Background Clinicians are faced with unprecedented opportunities to identify the genetic aetiologies of hitherto molecularly uncharacterised conditions via the use of high-throughput sequencing. Access to genomic technology and resultant data is no longer limited to clinicians, geneticists and bioinformaticians, however; ongoing commercialisation gives patients themselves ever greater access to sequencing services. We report an increasingly common medical scenario by describing two neuromuscular patients—a mother and adult son—whose consumer access to whole-genome sequencing affected their diagnostic journey.
Results Whole-genome sequencing initiated by the patients—to predict their risk of common diseases—revealed that they share several variants potentially relevant to neuromuscular diseases, which initially sidetracked diagnostic efforts. Since eventual clinical reassessment, including muscle imaging, pointed towards Bethlem myopathy, a collagen VI-related myopathy, we pursued Sanger sequencing of COL6A1, COL6A2 and COL6A3. This targeted approach revealed a heterozygous causative variant in COL6A3 (c.6365G>T (p.Gly2122Val)), shared by both individuals, that was not flagged by the interpretation of the whole-genome sequencing data.
Conclusions This report highlights the essential interplay of clinical and genomic expertise in realising the potential of high-throughput sequencing. In an era when patients themselves may bring their own data to the table, definitively identifying clinically significant genomic variants will require close collaboration among clinicians, geneticists and bioinformaticians.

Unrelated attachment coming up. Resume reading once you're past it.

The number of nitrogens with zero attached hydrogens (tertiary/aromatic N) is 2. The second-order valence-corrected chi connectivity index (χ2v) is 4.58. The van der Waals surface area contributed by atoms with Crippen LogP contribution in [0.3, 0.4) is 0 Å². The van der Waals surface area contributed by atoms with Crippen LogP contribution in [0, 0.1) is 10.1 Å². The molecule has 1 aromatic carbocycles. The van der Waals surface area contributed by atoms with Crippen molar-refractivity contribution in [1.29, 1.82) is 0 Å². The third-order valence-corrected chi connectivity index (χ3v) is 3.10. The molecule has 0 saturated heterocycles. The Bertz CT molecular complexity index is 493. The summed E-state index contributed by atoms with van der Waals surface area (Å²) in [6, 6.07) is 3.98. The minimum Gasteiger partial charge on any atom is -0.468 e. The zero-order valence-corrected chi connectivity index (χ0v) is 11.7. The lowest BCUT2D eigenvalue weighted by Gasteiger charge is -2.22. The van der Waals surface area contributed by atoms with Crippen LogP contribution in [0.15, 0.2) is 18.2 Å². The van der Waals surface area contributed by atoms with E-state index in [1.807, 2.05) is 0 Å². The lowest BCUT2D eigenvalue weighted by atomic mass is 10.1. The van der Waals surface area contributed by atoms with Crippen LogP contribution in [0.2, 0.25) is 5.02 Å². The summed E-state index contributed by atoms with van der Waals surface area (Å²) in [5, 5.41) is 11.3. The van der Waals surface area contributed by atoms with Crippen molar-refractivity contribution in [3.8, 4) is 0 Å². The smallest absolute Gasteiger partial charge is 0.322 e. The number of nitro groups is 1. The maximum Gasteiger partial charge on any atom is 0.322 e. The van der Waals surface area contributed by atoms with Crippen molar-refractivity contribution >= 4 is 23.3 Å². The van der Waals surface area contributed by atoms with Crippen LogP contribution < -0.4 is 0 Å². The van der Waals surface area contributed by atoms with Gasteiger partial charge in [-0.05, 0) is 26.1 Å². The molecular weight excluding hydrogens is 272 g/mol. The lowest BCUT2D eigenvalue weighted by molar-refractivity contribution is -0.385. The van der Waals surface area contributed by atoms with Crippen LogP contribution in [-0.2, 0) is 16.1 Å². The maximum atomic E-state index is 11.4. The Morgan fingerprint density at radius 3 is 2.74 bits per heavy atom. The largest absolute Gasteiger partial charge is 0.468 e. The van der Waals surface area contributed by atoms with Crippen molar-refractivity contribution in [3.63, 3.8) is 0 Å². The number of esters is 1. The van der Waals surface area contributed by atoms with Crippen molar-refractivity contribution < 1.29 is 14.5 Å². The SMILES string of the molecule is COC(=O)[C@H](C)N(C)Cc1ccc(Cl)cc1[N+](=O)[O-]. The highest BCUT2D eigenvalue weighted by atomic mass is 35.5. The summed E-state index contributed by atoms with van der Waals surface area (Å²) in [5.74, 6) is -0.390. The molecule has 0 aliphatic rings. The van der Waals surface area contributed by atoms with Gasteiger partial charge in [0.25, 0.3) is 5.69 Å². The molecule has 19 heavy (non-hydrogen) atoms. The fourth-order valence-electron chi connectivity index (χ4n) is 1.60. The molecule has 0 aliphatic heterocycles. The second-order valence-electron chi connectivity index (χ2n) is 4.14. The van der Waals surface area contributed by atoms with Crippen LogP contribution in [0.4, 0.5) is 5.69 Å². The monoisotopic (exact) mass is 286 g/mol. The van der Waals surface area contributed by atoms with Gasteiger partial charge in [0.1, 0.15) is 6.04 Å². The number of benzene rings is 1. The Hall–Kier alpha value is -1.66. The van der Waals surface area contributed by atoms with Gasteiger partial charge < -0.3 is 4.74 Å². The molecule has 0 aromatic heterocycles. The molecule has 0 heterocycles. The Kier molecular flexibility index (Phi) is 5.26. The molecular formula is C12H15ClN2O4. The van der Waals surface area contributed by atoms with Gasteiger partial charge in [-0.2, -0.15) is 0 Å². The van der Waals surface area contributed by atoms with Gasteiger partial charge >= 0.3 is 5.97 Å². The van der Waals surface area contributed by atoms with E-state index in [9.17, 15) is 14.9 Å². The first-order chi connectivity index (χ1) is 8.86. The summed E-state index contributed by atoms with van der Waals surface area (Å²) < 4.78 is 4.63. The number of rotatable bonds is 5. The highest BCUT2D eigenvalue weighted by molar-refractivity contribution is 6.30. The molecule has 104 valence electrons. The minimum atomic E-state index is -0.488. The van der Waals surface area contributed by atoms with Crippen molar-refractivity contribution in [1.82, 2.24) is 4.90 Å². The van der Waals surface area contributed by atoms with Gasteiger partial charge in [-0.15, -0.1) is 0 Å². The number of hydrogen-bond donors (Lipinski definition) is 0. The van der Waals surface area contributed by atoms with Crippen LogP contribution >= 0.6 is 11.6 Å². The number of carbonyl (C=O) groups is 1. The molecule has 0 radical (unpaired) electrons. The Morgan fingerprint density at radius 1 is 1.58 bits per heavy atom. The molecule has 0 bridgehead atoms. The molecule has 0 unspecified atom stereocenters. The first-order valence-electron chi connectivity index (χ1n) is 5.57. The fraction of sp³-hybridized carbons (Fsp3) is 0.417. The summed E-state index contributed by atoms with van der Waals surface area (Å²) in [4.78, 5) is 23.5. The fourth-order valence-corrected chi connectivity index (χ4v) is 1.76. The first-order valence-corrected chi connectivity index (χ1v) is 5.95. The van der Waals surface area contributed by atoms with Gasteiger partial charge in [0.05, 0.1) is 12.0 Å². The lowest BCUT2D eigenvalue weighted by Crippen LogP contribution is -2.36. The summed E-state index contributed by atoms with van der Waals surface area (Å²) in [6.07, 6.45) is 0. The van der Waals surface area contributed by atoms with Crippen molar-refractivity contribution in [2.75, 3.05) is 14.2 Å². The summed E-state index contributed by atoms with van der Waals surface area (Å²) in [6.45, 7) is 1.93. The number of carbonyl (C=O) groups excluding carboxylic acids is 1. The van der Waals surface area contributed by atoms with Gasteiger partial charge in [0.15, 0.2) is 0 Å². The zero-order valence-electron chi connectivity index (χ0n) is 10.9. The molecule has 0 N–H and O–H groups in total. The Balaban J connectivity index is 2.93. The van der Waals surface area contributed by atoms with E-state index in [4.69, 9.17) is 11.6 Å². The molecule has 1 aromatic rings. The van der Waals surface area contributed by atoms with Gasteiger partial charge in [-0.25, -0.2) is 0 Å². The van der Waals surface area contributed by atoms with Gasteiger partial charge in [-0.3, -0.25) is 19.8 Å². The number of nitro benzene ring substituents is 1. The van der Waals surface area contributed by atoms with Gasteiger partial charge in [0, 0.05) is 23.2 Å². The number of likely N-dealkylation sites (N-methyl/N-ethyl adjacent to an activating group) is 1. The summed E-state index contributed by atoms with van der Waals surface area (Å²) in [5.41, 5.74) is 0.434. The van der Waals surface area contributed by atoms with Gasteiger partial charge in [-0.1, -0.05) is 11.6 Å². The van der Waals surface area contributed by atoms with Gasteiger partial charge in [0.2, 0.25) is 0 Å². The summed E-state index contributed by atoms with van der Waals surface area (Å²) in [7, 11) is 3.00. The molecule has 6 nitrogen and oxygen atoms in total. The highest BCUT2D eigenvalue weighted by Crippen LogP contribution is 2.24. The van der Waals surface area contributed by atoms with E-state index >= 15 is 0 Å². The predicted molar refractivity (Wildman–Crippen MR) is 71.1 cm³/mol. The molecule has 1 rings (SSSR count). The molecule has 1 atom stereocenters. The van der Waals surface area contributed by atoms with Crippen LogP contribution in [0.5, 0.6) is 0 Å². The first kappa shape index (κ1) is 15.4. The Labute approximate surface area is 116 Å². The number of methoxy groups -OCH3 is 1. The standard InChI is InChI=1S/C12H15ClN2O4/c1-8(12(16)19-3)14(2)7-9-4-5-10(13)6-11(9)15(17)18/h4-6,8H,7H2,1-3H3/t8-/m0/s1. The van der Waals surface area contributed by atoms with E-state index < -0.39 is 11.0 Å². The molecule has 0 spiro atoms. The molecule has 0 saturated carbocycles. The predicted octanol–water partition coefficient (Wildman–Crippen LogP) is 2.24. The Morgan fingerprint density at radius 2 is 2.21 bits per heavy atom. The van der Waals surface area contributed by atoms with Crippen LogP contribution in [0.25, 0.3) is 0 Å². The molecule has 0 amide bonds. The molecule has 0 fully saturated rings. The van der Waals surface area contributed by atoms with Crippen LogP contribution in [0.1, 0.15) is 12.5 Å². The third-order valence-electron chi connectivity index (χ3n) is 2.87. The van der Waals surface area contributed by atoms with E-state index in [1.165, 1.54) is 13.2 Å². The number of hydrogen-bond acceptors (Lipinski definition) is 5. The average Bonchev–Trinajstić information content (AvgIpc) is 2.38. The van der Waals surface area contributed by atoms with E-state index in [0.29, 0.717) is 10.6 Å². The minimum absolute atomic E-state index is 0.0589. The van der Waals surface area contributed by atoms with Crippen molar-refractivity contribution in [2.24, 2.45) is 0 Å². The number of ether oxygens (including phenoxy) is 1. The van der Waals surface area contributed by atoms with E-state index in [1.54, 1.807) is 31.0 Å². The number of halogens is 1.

This is an Open Access article distributed in accordance with the terms of the Creative Commons Attribution (CC BY 3.0) license, which permits others to distribute, remix, adapt and build upon this work, for commercial use, provided the original work is properly cited. See: http://creativecommons.org/licenses/by/3.0/
Statistics from Altmetric.com
If you wish to reuse any or all of this article please use the link below which will take you to the Copyright Clearance Center’s RightsLink service. You will be able to get a quick price and instant permission to reuse the content in many different ways.
This web only file has been produced by the BMJ Publishing Group from an electronic file supplied by the author(s) and has not been edited for content.
Files in this Data Supplement:
- Data supplement 1 - Online figure